Lacoochee – Old section house



Memories of the Old Section House



This article was written in the early 1990’s; the names and death dates have been updated in the opening lines.

This is a story of some memories that I have of growing up in Lacoochee.

My wonderful mother and father were Florence (Hazel) (died, Dec. 1967) and Ardell Rhoden (died July 1966).

Siblings: Annabelle Rhoden Miller, died May 1991; A. J. Rhoden, died April 2002; Juanita Rhoden Croft, died Jan 2006; Treva Rhoden Bailey; Judy Rhoden Russell.

In Lacoochee, Florida, a few old section houses still stand as a reminder of what the town once was. They were built in the 1920’s to house mill workers and their families. Each section of the mill (planer-mill, veneer-mill, crate-mill, lumber-yard and warehouse) was allotted housing in an attempt to provide equal housing. In each section, there were houses of various sizes, a two-story house for a large family, a bungalow with a clerestory and a garage for a supervisor, and the normal two and three bedroom type which we lived in. An exception to this was the section built to house colored workers. Compared to the other sections, these houses were pitifully small. Cummer Sons Cypress Co. owned the mill, the houses and much of the town. The town folks would remark, “Cummer owns everything, including the people.”

In the 1920’s my father worked for Cummer in Jacksonville, Florida. He helped run the timber to build the housing for the mill in Lacoochee. When the building was completed, Daddy, his brother and others from Jacksonville volunteered to move with their families to Lacoochee. In 1944, my family left Lacoochee. Daddy took a job making saws at Simon Saw & Steel Co. in Finchburg, Mass. Daddy, Momma, my sister, Judy, and I returned in 1952 when I was seven years old.

By the 1950’s, the old houses were showing their age. They needed repairing and painting. Not much repairing was done, but Cummer did hire painters to paint the rows of old houses in 1956 and 1957. Excited by the sprucing up of the old houses, everyone tried to anticipate what color their house would be painted and when the painters would be there. The painters, alternating between a dark green and a silver-gray color, seemed to have no method to the order of the rows or the choice of color.

Luckily, ours was painted the light airy silver-gray color, not the dark depressing green that was draped over many of our neighbors’ houses. The silver-gray house with white trim was nestled in between two sprawling oak trees which stood on each side of the front porch. Squirrels would chase around the tree trunks and sometimes come to rest on the porch bannister. Blue jays darted in and out of the branches, swooping down at any intruder. The front porch was a source of shade from the bearing down of the hot Florida sun by day and a comfortable place in the evening if there was a light breeze to keep you from becoming a donor to the big Florida mosquito.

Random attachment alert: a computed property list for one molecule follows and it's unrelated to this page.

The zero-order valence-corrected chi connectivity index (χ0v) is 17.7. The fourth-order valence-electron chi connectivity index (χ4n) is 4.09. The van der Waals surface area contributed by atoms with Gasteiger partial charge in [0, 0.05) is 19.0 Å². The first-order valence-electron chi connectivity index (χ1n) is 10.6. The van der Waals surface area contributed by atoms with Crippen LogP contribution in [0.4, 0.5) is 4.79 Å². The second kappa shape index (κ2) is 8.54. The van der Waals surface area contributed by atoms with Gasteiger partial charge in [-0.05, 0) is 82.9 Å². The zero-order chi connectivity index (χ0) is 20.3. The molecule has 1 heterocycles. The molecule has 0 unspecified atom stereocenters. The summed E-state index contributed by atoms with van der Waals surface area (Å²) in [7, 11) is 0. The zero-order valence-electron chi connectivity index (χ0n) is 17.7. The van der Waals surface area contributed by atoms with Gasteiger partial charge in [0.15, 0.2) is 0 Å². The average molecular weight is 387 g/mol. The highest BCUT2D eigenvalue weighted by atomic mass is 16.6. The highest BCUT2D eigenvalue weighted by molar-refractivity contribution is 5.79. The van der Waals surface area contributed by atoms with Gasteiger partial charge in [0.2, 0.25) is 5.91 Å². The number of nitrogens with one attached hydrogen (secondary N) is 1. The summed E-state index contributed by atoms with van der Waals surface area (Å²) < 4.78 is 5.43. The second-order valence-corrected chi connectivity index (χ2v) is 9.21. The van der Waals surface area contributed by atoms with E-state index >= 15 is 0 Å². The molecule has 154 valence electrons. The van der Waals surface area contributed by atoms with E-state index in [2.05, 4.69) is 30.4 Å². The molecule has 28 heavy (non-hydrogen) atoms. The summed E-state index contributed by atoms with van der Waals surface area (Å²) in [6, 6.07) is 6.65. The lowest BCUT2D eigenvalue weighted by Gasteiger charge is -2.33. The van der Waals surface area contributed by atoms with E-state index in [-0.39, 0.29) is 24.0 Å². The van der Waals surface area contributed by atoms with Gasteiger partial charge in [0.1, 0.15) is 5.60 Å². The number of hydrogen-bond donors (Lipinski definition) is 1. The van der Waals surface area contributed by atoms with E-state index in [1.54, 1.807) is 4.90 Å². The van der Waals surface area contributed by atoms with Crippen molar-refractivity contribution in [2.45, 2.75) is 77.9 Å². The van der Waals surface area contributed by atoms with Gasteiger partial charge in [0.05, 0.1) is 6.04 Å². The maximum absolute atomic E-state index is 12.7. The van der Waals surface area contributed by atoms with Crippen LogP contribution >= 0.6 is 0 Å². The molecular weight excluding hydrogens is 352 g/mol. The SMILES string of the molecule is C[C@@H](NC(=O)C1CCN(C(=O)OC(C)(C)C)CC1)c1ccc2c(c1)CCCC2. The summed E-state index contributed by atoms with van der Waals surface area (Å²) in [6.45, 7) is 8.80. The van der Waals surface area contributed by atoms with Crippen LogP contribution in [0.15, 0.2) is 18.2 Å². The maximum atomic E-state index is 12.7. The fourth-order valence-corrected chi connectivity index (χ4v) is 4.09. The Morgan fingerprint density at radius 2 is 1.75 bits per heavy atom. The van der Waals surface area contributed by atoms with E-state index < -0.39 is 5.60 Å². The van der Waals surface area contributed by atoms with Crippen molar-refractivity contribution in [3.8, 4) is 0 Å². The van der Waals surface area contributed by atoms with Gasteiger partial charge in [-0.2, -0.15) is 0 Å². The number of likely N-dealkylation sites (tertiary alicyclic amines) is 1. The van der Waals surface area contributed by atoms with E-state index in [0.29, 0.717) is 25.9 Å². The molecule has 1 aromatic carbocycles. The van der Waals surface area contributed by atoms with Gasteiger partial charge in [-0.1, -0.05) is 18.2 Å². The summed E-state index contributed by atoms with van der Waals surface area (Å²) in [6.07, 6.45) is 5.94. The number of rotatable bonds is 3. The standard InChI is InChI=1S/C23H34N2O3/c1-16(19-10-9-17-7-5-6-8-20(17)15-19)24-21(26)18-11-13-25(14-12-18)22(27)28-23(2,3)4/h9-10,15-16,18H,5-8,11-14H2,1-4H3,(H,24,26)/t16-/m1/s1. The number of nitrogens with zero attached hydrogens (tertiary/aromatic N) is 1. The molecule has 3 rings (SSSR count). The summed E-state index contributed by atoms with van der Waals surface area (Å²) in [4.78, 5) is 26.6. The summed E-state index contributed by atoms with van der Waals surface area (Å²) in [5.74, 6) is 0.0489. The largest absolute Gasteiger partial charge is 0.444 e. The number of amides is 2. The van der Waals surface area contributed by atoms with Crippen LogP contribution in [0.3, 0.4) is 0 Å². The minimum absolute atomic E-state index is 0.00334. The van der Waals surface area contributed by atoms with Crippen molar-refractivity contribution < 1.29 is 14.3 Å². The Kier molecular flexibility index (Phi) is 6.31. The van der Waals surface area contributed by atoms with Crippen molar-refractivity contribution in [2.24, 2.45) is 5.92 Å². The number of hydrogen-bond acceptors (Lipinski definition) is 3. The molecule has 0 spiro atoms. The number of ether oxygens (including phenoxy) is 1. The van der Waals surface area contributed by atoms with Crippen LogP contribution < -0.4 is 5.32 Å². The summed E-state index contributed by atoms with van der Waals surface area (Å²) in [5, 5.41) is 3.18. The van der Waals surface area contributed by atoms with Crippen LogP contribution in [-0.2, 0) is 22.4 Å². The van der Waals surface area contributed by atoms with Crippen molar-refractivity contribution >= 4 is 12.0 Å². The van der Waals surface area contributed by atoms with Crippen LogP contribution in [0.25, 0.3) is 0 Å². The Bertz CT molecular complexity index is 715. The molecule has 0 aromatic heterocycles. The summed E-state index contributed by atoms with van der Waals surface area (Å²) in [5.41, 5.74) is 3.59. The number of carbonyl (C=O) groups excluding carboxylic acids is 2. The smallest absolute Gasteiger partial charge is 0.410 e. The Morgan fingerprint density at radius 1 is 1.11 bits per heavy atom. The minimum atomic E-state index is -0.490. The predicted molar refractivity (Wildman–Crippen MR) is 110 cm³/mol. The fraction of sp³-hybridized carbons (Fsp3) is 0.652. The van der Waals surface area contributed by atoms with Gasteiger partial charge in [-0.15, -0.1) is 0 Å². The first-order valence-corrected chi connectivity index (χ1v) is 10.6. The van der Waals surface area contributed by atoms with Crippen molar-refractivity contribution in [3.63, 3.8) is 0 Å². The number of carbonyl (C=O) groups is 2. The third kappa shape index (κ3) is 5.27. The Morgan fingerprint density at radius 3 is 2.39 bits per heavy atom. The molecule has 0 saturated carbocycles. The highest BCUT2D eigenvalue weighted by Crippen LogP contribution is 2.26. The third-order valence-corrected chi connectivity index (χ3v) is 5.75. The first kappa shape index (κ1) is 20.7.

It was here Momma sat most afternoons mending, shelling peas or beans, or just resting while gossiping with neighbors. The porch buzzed with talk of who had new babies and who had died, and all the details of the births and the funerals, the planning of church socials, bridal and baby showers and family reunions. The porch was a wealth of knowledge for me, my sister Judy and our friends. Usually we were allowed to listen, but occasionally we would be sent to the store or to do some task Momma made up — like “Go sweep the back porch.” It was then we wanted to listen the most. Sometimes we would overhear conversations about some man cheating on his wife or some young girl who was wild and uncontrollable or who was “pg.” It took me awhile to figure our that “pg” meant pregnant.

The front porch was Momma’s showplace for her plants. Daddy had made some wooden flower boxes. Momma had wandering Jew, coleus and other varieties of plants hanging over the edge of the boxes on the bannister below. This was the end of the porch where Momma always sat, protecting her plants.

At the other end of the porch was where Daddy sat reading or with his feet propped upon the bannister dozing in the cool of the late afternoon. He would often take his Tampa Tribune out there right after supper and finish reading whatever he may have missed that morning. I would sit on the floor by Daddy’s rocker and read the funny papers, not much interested in anything else. But sometimes Daddy would force us to listen to an article that he found to be of interest to him. Sometimes the topic would be sports or human interest stories, but often it would be about the change that was taking place in our county regarding segregation and racism. Even that was not important or interesting to me then because, to me, black people and their plight barely existed. They were as far away from my front porch as Eskimos’ igloos were from the melting heat of the Florida sun.